Vitamin D Might Ease the Agony of Psoriasis
By Cara Murez HealthDay Reporter | Copyright © 2022 HealthDay. All rights reserved.
TUESDAY, July 25, 2023 (HealthDay News) -- People who have psoriasis may want to get their vitamin D levels checked.
New research suggests that blood levels of the so-called "sunshine vitamin" may affect the severity of their condition. In psoriasis, skin cells build up and form dry, itchy, sometimes painful patches.
While synthetic vitamin D creams are an emerging therapy, the study suggests that a diet rich in vitamin D or oral supplements could also ease psoriasis symptoms, said Rachel Lim, a study author and MD candidate at the Warren Alpert Medical School of Brown University.
If the role of vitamin D can be proved after further study, “it may present a very accessible and safe addition to the treatment regimen of the millions of Americans living with psoriasis,” Lim said.
About 8 million Americans have psoriasis.
For the study, researchers analyzed 491 cases in a U.S. national health and nutrition survey, including 162 from 2003 to 2006 and 329 from 2011 to 2014.
Their analysis found that lower vitamin D levels and deficiency were significantly associated with more severe psoriasis.
Patients with the highest average vitamin D levels had the least amount of psoriasis-affected skin. Those who had the most affected area had the lowest average vitamin D levels.
The amount of vitamin D a person would need to consume isn’t clear.
“While we can’t talk about the optimal vitamin D intake, there are current recommendations regarding safe amounts of vitamin D supplementation to avoid toxicity,” Lim said. “People may want to speak to their doctors about starting vitamin D supplementation safely.”
There could also be other contributors to a person’s psoriasis. Skin pigment inhibits vitamin D synthesis, Lim said. And psoriasis affects many people with darker skin tones.
“Coupled with socioeconomic factors and barriers to proper care, we could be misattributing the increasing psoriasis severity we found with lower vitamin D levels solely to lower vitamin D levels, instead of to more complex societal constructs obstructing care,” Lim said.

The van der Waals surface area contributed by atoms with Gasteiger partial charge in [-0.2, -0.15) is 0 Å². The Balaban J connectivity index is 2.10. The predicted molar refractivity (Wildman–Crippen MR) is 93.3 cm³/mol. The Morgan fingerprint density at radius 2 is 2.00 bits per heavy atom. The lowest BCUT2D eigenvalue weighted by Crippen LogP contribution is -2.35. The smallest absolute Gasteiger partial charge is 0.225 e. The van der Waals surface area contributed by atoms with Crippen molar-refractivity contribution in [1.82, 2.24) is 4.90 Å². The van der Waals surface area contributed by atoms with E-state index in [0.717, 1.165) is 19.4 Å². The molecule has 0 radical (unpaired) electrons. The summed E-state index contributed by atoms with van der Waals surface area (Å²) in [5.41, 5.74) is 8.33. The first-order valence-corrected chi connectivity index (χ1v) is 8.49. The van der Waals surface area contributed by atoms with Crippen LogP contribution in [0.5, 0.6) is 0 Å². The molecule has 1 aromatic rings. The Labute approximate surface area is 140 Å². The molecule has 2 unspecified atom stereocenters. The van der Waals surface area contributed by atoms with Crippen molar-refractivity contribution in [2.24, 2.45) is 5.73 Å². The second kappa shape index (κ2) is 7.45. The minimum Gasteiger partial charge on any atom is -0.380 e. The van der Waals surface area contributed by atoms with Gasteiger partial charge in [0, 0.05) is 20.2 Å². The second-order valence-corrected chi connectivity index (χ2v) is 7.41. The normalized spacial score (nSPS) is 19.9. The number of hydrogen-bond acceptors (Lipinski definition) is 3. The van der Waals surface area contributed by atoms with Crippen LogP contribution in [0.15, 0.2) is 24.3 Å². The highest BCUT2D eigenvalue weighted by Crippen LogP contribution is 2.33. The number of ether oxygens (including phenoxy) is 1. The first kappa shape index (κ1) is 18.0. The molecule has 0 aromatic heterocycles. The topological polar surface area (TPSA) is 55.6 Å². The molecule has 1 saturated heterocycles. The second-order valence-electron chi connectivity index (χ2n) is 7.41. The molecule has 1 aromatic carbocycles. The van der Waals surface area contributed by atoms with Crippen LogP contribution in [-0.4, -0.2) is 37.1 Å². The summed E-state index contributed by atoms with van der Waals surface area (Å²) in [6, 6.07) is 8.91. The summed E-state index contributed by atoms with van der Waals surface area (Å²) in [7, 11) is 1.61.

The study is a reminder that lower vitamin D is associated with worse psoriasis and that supplementation might help, said Dr. Deirdre Hooper, a dermatologist with Audubon Dermatology in New Orleans. Hooper was not involved in the study.
“Are we going to take away from this that every person with psoriasis should supplement with vitamin D regardless of their blood levels?" she said. "I think this is an unanswered question, but I think that what I will probably do based on the study is suggest that my psoriasis patients supplement with vitamin D.”
While it appears vitamin D will improve a person’s psoriasis, it can also help with some associated health issues, including diabetes and high blood pressure, Hooper said.
Sunshine is a major source of vitamin, but it's not safe to get all the vitamin D you need from the sun, because its UV rays can cause skin cancer.
And, Hooper said, although a person might be able to get enough of the nutrient through diet, “the best way to consume vitamin D is to take a supplement.”
Some foods that contain vitamin D are fatty fish, like salmon and mackerel, and egg yolks. Some fortified foods like cereal, milk and orange juice also contain the nutrient.
But, be aware that food sources can be unreliable because how much vitamin D a particular food contains may vary.
If a person does have psoriasis and hasn’t received medical care, Hooper recommends seeing a dermatologist.
Psoriasis can affect a person’s daily life and potentially interfere with sleep.
A variety of treatments are available, including creams, light therapy and both oral and injectable drugs.
“It's evolving constantly, which is great because it's a common disease and it's super frustrating and it's associated with real systemic problems,” Hooper said.
Lim was scheduled to present her findings on Tuesday at a meeting of the American Society for Nutrition, in Boston. Findings presented at medical meetings are considered preliminary until published in a peer-reviewed journal.
The National Psoriasis Foundation has more on psoriasis.
SOURCES: Rachel Lim, MD candidate, Warren Alpert Medical School of Brown University, Providence, R.I.; Deirdre Hooper, MD, dermatologist, Audubon Dermatology, New Orleans; presentation, American Society for Nutrition meeting, Boston, July 25, 2023